China armed forces warn Japan against joint South China Sea patrols with US

Chinese Defence Ministry spokesman says Japan is constantly trying to stir things up in South China Sea for its own purposes.

China asks Singapore to
Soldiers of People's Liberation Army (PLA) take part in a search and rescue exercise near Qilian Yu subgroup in the Paracel Islands in the South China Sea. Reuters

China's Defence Ministry said on Thursday that Japan is "playing with fire" with plans to step up activity through joint training patrols with the US in the South China Sea and warned that it would not accept it happily.

During a visit to Washington, the defence minister of Japan said the nation will be strengthening its ties in the region, in particular with the Philippines and Vietnam, which contest China's claims to parts of the sea.

Japan will also aim to help in building the capacity of coastal states in the busy waterway.

China claims a vast part of the entire South China Sea and it has repeatedly asked the United States and its ally not to interfere there.

Yang Yujun, Chinese Defence Ministry spokesman asked about Japan's plans and said it had been constantly trying to stir things up in the disputed waters of the South China Sea for its own purposes.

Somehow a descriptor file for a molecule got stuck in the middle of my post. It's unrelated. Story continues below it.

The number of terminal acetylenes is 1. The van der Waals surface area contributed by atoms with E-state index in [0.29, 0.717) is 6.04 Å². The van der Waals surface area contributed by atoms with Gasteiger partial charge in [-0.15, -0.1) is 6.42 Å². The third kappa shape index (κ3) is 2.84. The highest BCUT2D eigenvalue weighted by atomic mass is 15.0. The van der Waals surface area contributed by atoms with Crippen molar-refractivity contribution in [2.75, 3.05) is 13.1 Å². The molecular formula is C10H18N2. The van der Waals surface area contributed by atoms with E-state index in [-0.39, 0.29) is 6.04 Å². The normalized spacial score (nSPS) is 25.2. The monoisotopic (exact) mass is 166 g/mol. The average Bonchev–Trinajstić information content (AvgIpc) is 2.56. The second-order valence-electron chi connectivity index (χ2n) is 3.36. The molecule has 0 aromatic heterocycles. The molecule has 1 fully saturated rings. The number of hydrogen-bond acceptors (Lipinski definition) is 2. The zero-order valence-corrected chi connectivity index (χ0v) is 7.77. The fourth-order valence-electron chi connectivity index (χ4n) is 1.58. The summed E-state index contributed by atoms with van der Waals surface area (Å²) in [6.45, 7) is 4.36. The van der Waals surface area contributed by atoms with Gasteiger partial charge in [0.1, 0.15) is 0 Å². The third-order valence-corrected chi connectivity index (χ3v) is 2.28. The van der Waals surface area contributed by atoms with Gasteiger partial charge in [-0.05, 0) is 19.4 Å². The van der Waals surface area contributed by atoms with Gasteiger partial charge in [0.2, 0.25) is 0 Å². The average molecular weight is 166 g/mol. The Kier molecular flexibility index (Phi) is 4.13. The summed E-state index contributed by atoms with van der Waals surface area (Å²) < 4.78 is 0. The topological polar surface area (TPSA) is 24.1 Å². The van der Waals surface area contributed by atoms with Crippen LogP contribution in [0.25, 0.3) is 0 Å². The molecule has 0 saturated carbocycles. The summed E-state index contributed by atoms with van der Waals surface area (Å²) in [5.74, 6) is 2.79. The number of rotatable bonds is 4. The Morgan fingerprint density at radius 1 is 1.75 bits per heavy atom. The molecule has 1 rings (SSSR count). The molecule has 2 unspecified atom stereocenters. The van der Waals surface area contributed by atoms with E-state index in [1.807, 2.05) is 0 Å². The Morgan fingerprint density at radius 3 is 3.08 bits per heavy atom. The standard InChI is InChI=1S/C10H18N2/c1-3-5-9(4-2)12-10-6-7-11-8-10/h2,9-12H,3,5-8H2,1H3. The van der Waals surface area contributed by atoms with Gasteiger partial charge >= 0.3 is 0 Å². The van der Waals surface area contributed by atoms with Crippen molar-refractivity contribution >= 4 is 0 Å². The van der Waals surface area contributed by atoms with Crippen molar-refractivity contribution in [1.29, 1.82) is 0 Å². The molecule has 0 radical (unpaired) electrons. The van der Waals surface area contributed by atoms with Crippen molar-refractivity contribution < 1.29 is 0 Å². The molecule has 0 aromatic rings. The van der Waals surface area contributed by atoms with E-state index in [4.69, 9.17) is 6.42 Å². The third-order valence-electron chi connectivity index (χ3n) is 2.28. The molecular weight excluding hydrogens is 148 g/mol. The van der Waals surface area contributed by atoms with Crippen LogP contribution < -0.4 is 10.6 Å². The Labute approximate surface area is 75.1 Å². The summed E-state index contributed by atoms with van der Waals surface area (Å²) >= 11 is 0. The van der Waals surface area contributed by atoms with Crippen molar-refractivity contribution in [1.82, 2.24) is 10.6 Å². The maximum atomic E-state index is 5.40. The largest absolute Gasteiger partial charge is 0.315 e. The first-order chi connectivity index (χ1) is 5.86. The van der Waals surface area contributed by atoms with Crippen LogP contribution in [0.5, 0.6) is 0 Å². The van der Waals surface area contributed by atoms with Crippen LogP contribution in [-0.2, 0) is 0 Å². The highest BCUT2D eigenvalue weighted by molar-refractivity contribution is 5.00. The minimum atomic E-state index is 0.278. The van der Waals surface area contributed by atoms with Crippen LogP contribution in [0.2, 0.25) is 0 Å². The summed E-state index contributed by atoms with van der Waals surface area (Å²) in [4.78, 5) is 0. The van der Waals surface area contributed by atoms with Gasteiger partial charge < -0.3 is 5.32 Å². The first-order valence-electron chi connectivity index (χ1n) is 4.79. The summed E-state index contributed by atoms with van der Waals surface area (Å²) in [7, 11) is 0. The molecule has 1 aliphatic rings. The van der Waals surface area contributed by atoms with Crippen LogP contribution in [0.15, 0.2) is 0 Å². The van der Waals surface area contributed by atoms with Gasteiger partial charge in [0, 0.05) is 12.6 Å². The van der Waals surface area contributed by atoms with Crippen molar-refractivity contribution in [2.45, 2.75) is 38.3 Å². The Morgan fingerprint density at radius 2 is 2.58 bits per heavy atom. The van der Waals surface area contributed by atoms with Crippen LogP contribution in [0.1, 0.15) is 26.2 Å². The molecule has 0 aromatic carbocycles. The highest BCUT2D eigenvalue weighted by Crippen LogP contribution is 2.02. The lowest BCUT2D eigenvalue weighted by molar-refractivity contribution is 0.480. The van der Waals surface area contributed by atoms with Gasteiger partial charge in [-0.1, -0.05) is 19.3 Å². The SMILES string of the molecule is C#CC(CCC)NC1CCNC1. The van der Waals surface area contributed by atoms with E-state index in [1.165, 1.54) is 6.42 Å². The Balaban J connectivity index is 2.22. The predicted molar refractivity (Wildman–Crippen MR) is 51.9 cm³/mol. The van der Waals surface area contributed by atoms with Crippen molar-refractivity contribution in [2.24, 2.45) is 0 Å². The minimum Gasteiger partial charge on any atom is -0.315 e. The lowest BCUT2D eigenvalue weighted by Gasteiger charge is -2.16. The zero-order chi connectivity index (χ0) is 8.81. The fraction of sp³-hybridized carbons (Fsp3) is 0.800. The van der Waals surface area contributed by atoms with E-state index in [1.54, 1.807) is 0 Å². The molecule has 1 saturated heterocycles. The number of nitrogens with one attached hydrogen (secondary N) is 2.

"We must solemnly tell Japan this is a miscalculation. If Japan wants to have joint patrols or drills in waters under Chinese jurisdiction this really is playing with fire," Yang told Reuters.

"China's military will not sit idly by," he added. However, he denied elaborating any further.

The conflict between Japan and China has been rising due to "China's incursions into the waters of the Tokyo-controlled disputed islands". Since August 5, Japan has lodged at least 32 protests regarding 30 intrusions by Chinese vessels in the territorial waters.

But, China regards them as its own and rejects the view that it violates Japan's territorial waters.

Beijing claims almost all of the South China Sea where its territorial claims overlap in parts with Vietnam, the Philippines, Malaysia, Brunei and Taiwan.

An arbitral tribunal in The Hague ruled in July that China's vast territorial claims in the South China Sea have no legal basis. The court criticised Beijing's environmental destruction in the disputed area.

The ruling infuriated China and it refused to participate in the case. China denied to accept or recognise the tribunal's decision.

Apart from the South China Sea, Japan also has its own conflict with China over territories in the East China Sea.